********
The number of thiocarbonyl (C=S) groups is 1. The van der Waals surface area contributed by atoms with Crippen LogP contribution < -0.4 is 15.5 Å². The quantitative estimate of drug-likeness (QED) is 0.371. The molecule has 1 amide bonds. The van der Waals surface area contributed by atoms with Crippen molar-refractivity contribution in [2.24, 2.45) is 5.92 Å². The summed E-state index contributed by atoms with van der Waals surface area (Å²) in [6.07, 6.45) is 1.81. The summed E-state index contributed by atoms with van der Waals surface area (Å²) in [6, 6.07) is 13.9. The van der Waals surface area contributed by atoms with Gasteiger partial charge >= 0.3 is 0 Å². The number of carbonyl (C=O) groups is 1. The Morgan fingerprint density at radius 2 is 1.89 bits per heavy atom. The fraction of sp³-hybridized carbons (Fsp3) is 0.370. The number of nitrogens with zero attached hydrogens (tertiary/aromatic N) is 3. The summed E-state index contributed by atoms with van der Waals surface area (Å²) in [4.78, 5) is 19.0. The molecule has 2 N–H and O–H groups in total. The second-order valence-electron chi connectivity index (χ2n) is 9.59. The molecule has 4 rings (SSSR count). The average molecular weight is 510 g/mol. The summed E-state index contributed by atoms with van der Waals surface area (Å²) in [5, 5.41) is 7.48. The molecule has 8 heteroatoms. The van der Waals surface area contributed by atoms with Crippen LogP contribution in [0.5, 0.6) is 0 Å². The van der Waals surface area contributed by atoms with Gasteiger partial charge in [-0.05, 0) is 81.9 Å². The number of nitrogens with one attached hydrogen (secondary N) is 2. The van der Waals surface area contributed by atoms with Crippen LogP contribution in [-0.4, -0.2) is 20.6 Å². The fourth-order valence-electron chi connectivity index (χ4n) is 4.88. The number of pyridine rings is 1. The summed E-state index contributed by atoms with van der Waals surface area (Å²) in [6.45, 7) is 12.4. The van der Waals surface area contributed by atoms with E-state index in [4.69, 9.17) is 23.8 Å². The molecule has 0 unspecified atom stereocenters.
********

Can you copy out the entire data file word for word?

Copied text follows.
The number of thiocarbonyl (C=S) groups is 1. The van der Waals surface area contributed by atoms with Crippen LogP contribution < -0.4 is 15.5 Å². The quantitative estimate of drug-likeness (QED) is 0.371. The molecule has 1 amide bonds. The van der Waals surface area contributed by atoms with Crippen molar-refractivity contribution in [2.24, 2.45) is 5.92 Å². The summed E-state index contributed by atoms with van der Waals surface area (Å²) in [6.07, 6.45) is 1.81. The summed E-state index contributed by atoms with van der Waals surface area (Å²) in [6, 6.07) is 13.9. The van der Waals surface area contributed by atoms with Gasteiger partial charge >= 0.3 is 0 Å². The number of carbonyl (C=O) groups is 1. The Morgan fingerprint density at radius 2 is 1.89 bits per heavy atom. The fraction of sp³-hybridized carbons (Fsp3) is 0.370. The number of nitrogens with zero attached hydrogens (tertiary/aromatic N) is 3. The summed E-state index contributed by atoms with van der Waals surface area (Å²) in [4.78, 5) is 19.0. The molecule has 2 N–H and O–H groups in total. The second-order valence-electron chi connectivity index (χ2n) is 9.59. The molecule has 4 rings (SSSR count). The average molecular weight is 510 g/mol. The summed E-state index contributed by atoms with van der Waals surface area (Å²) in [5, 5.41) is 7.48. The molecule has 8 heteroatoms. The van der Waals surface area contributed by atoms with Crippen LogP contribution in [0.5, 0.6) is 0 Å². The van der Waals surface area contributed by atoms with Gasteiger partial charge in [-0.05, 0) is 81.9 Å². The number of nitrogens with one attached hydrogen (secondary N) is 2. The van der Waals surface area contributed by atoms with Crippen LogP contribution in [-0.4, -0.2) is 20.6 Å². The fourth-order valence-electron chi connectivity index (χ4n) is 4.88. The number of pyridine rings is 1. The summed E-state index contributed by atoms with van der Waals surface area (Å²) in [6.45, 7) is 12.4. The van der Waals surface area contributed by atoms with E-state index in [4.69, 9.17) is 23.8 Å². The molecule has 0 unspecified atom stereocenters.